About six months ago, John wrote a post about the success of a program hinging on its application. In it, he brings up the importance of following a program in line with your goals as written and focusing on proper recovery. In true CFFB fashion, I want to beat a dead horse and shed some light on this from a different perspective. Don’t get merely caught up only in what you are training, but also the execution of the training.
Programming is a major buzz word in the S&C world, and for the most part, is how coaches are judged. Whether it’s CrossFit, college/high school level, or garage training with your buddies, the question every gym roughneck ponders is, “what program are you on?”, “what’s their programming like?”, and for the Power Nation, “What are you training for?” Planning and writing programs is a large part of an S&C coach’s job, possibly the most critical part. Every movement, progression, and goal needs to be written with a purpose and plan in mind. But the job does not end there, shouldn’t the real work as a coach begin once you’ve written the program? In my S&C travels as a collegiate strength & conditioning coach, I have seen an blind obsession with on paper program creation. But it seems there is a deficit when it comes time to execute the plan in a practical setting. Unfortunately, all the technique, form, application and accountability never seems to make it off the paper and on to the platform and field.
Every season of every sport I played, from pee-wee to college, always began with training the fundamentals of said sport and training for the specific demands each sport placed on me. We never moved on to defensive schemes or offensive plays until we were able to execute the fundamentals. In college, the time placed on fundamentals would always predict the type of season we had. This also allowed me assess those players around me, especially the incoming freshmen. Practicing fundamentals has always been an ego check for freshman, and very telling for those that could take their games to the next level. Those freshman that took the time to master and execute the fundamentals on command they were able to find success sooner. As players moved through the system and lost appreciation for the fundamentals, they soon found themselves replaced by the upcoming talent that had maintained the focus. In my experience, there has always been much emphasis and time invested on technique during practice, regardless of sport; however, many times this mentality doesn’t seem to make it to the weight room. This became even more glaring as I moved up the ranks.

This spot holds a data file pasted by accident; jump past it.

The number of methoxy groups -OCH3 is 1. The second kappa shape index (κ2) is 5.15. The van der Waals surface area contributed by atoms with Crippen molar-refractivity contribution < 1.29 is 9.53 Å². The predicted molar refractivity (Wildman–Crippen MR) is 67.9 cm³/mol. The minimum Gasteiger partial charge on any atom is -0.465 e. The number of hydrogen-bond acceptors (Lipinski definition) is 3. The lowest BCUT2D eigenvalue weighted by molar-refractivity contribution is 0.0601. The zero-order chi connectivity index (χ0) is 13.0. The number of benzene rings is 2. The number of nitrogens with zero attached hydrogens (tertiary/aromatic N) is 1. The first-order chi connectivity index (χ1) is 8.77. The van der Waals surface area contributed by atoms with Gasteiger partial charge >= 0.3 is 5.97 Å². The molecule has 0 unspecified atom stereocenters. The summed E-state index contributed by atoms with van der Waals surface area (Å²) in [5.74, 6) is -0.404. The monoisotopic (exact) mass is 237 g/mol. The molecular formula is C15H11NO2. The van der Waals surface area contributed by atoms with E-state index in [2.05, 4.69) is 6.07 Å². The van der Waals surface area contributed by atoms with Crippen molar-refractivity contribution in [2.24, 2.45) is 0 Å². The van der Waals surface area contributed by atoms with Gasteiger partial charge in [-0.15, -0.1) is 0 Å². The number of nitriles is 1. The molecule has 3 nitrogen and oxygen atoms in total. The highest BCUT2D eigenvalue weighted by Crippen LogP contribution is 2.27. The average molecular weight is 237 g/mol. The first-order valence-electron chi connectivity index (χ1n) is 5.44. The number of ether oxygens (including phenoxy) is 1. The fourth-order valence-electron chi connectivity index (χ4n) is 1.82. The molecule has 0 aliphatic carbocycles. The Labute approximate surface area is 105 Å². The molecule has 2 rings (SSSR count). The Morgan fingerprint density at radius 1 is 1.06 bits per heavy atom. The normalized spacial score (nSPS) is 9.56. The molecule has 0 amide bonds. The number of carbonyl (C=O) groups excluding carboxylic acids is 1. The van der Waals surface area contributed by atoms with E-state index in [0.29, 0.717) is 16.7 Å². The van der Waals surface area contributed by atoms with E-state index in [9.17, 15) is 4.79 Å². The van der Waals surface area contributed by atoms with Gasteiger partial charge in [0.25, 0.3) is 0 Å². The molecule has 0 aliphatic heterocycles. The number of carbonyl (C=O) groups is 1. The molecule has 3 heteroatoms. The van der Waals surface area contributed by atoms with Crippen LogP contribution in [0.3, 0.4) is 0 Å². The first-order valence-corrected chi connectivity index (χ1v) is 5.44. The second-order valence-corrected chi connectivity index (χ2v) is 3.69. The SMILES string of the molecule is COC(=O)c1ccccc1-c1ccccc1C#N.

There should be no difference.
Five days a week you are going to find a workout posted on CFFB dot com that requires hard work, intelligence and technique. Whether you are using Power Athlete’s CFFB program for your own training, or putting something together for the athletes you coach, we want you to think about how you are executing the required movements.
Are pull ups being performed to strengthen your back squat, with a retracted and depressed shoulder girdle and chin “tucked” to maintain a neutral head position? Or are elbows shooting forward, necks “crane-ing”, and knees flailing up for a “fetal position up?”
Are deadlifts performed with a rounded back for big numbers to show off on the boards, or are athletes bending the bar in half, challenging your double overhand grip, and focusing posture and position all the way to the top?
If you have been following the Power Athlete Dynamic Movement Prep, then you have witnessed the attention to detail and focus on proper execution in order to elicit the desired response of the movement. We never just go through the motions of a movement just because its required or should be done. There is a purpose behind everything we do. Take these examples of dynamic movement prep and understand that by focusing on proper execution, whether warm ups or lifts, you can create a more aware and coachable athlete for the field. The primary focus of the Power Athlete template called CrossFit Football is to create strength, power and speed in the weight room that is transferable to the field or arena, or wherever your proving grounds are. So, whether you are a coach training athletes or training to train, apply and execute with a purpose.
Former collegiate lacrosse defensive midfielder, 4-year letter winner and 3-year team captain. Coached strength and conditioning collegiately with Georgetown University Men's and Women's lacrosse and Women's Crew, as well with the University of Texas at Austin's football program. Head coached CrossFit Dupont's program for two years in Washington D.C. Received a Master's in Health Promotion Management from Marymount University in 2010, and has been a coach for Power Athlete since October, 2012.
Latest posts by Tex (see all)
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- STRENGTH IN EXECUTION - August 8, 2013